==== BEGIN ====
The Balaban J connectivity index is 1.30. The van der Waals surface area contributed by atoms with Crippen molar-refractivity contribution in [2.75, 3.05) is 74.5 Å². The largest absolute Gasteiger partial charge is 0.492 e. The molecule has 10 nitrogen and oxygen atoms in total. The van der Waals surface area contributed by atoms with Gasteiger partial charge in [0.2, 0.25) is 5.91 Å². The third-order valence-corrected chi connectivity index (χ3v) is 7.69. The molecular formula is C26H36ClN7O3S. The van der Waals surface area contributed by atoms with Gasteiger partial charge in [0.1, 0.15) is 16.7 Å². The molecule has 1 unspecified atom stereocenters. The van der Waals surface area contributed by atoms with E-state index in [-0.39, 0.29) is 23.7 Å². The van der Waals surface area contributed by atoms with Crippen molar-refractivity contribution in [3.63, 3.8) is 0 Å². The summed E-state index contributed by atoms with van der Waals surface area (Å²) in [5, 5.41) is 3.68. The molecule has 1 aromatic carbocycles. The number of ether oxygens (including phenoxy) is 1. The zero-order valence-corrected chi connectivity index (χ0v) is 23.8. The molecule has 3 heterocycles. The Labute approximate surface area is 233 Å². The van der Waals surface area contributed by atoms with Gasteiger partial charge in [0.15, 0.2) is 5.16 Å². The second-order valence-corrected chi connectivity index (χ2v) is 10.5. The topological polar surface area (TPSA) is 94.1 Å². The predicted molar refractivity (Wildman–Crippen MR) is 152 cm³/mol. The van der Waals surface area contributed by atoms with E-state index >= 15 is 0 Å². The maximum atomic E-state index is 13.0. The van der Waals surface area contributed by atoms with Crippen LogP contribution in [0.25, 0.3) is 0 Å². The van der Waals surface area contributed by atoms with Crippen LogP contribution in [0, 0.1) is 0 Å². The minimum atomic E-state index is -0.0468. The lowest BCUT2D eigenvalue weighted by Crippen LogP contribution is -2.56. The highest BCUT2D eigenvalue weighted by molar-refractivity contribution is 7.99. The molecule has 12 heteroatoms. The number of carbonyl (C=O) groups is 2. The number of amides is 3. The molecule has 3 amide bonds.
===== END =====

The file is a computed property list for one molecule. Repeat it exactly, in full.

The Balaban J connectivity index is 1.30. The van der Waals surface area contributed by atoms with Crippen molar-refractivity contribution in [2.75, 3.05) is 74.5 Å². The largest absolute Gasteiger partial charge is 0.492 e. The molecule has 10 nitrogen and oxygen atoms in total. The van der Waals surface area contributed by atoms with Gasteiger partial charge in [0.2, 0.25) is 5.91 Å². The third-order valence-corrected chi connectivity index (χ3v) is 7.69. The molecular formula is C26H36ClN7O3S. The van der Waals surface area contributed by atoms with Gasteiger partial charge in [0.1, 0.15) is 16.7 Å². The molecule has 1 unspecified atom stereocenters. The van der Waals surface area contributed by atoms with E-state index in [-0.39, 0.29) is 23.7 Å². The van der Waals surface area contributed by atoms with Crippen molar-refractivity contribution in [3.63, 3.8) is 0 Å². The summed E-state index contributed by atoms with van der Waals surface area (Å²) in [5, 5.41) is 3.68. The molecule has 1 aromatic carbocycles. The number of ether oxygens (including phenoxy) is 1. The zero-order valence-corrected chi connectivity index (χ0v) is 23.8. The molecule has 3 heterocycles. The Labute approximate surface area is 233 Å². The van der Waals surface area contributed by atoms with Gasteiger partial charge in [0.15, 0.2) is 5.16 Å². The second-order valence-corrected chi connectivity index (χ2v) is 10.5. The topological polar surface area (TPSA) is 94.1 Å². The predicted molar refractivity (Wildman–Crippen MR) is 152 cm³/mol. The van der Waals surface area contributed by atoms with E-state index >= 15 is 0 Å². The maximum atomic E-state index is 13.0. The van der Waals surface area contributed by atoms with Crippen LogP contribution in [0.25, 0.3) is 0 Å². The van der Waals surface area contributed by atoms with Crippen LogP contribution in [0, 0.1) is 0 Å². The minimum atomic E-state index is -0.0468. The lowest BCUT2D eigenvalue weighted by Crippen LogP contribution is -2.56. The highest BCUT2D eigenvalue weighted by molar-refractivity contribution is 7.99. The molecule has 12 heteroatoms. The number of carbonyl (C=O) groups is 2. The number of amides is 3. The molecule has 3 amide bonds.